Small plans for plurality in react and ts

The plan for plurality

Pre-emptive pluralization is described by swyx here. The TLDR is that we should try to assume plurality where we can since going from plural to handle singular is easier than the reverse.

Here's a few concrete examples of quick wins that can pre-emptively pluralize your react code.

Named props

There's a few ways to declare functions.

Option 1) There's ordered functions:

function doWork(first: string, second: number, third?: boolean) {}

Option 2) the next version is a single prop with everything:

function MyComponent({
second = 5,
}: {
first: string
second?: number
third?: boolean
}) {

Option 3) The last is a mix of the two:

type Props = {
first: string
options: { second: number; third?: boolean }
function MyComponent(
first: string,
options: { second: number; third?: boolean }
) {

Which do we choose and why? In almost all cases, it's easier to start with and never change option 2) a single prop with everything. This has the advantages of:

  • props can be declared out of order
  • when calling the function, the props are readable by the user to see what they are
  • can help with debugging because what if the parameters are all the same type? passing in ({ orderId, customerId }) can be safer than (customerId, orderId) if the function is typed (orderId: string, customerId: string) => null
  • they work more similarly to react components
  • default params don't need to come last
  • there's no magic prop order to learn

The only downside is that it's a bit more verbose and the typing is a duplicate. Copilot can help eliminate the duplication altogether.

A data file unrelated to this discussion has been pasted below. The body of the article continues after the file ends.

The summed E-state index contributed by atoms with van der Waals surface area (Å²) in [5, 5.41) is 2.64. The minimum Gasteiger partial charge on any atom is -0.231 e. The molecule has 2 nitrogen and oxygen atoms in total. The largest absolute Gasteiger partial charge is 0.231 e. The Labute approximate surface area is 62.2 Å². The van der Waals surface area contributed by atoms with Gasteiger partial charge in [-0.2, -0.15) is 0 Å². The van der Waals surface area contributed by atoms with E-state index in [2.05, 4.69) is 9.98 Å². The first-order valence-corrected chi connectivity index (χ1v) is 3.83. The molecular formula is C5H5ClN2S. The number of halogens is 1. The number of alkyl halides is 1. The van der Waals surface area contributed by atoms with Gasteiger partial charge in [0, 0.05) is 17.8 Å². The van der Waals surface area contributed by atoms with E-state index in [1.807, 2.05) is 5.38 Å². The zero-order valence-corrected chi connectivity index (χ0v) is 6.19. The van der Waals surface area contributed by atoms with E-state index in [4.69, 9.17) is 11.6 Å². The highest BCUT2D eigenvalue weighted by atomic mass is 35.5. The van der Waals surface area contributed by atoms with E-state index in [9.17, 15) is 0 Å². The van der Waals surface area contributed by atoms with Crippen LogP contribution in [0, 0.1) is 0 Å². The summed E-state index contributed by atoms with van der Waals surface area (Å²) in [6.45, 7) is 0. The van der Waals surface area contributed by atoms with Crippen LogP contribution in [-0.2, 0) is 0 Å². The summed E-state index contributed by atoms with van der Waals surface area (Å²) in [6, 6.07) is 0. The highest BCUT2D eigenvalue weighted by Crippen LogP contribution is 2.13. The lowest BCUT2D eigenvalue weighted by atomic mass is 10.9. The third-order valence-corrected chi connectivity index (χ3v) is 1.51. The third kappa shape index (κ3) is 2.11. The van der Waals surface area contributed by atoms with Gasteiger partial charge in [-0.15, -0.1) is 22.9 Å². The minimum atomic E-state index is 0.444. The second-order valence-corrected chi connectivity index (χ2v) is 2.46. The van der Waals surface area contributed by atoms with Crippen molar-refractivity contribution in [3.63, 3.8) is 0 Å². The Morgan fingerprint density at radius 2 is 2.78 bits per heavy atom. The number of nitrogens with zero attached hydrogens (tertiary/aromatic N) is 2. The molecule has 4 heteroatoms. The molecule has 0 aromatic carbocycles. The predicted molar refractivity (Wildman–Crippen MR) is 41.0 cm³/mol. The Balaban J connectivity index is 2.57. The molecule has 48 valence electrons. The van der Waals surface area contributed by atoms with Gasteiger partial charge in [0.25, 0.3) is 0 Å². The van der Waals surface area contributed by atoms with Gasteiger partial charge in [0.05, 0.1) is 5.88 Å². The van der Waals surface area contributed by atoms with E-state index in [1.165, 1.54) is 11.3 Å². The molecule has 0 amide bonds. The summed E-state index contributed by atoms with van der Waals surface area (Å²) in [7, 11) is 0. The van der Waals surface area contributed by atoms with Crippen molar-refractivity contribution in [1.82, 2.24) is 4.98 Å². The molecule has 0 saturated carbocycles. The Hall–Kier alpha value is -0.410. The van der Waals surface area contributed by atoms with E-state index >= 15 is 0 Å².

Why avoid the third with a convenience mandatory and then options next? Just going by react-query's recent move they shifted to having named parameters for everything. This helps clarify the intent and makes it easier to add new options. It's also easier to add new options without breaking existing code.

The other reason to start with option 2) is that it takes away the guesswork, should I start with ordered then move to plural? What's the magic number where it's better? Do I really want to refactor when I come in next time and try to replace all the instances where this is called? What do I do when I want to make one of the first parameters optional?

Start with a single prop and don't look back.

Named exports

This is a bit of a weird one but it's worth doing. If you have a file with a single export, it's worth naming it. This is because if you ever need to add a second export, it's as easy as adding a second export. If you don't name it, you need to go back and change all the imports. This is a bit of a pain and it's easier to just name it from the start. They also have the advantage of not forcing the user to guess the filename and can help with autocomplete (but this is better now with many editors).

Popular libraries that have started with defaults and moved to named include zod, immer and even react.

Default exports are the most useful for frameworks where the default indicates something of importance such as the page, if this isn't you, it's better to start pluralized here.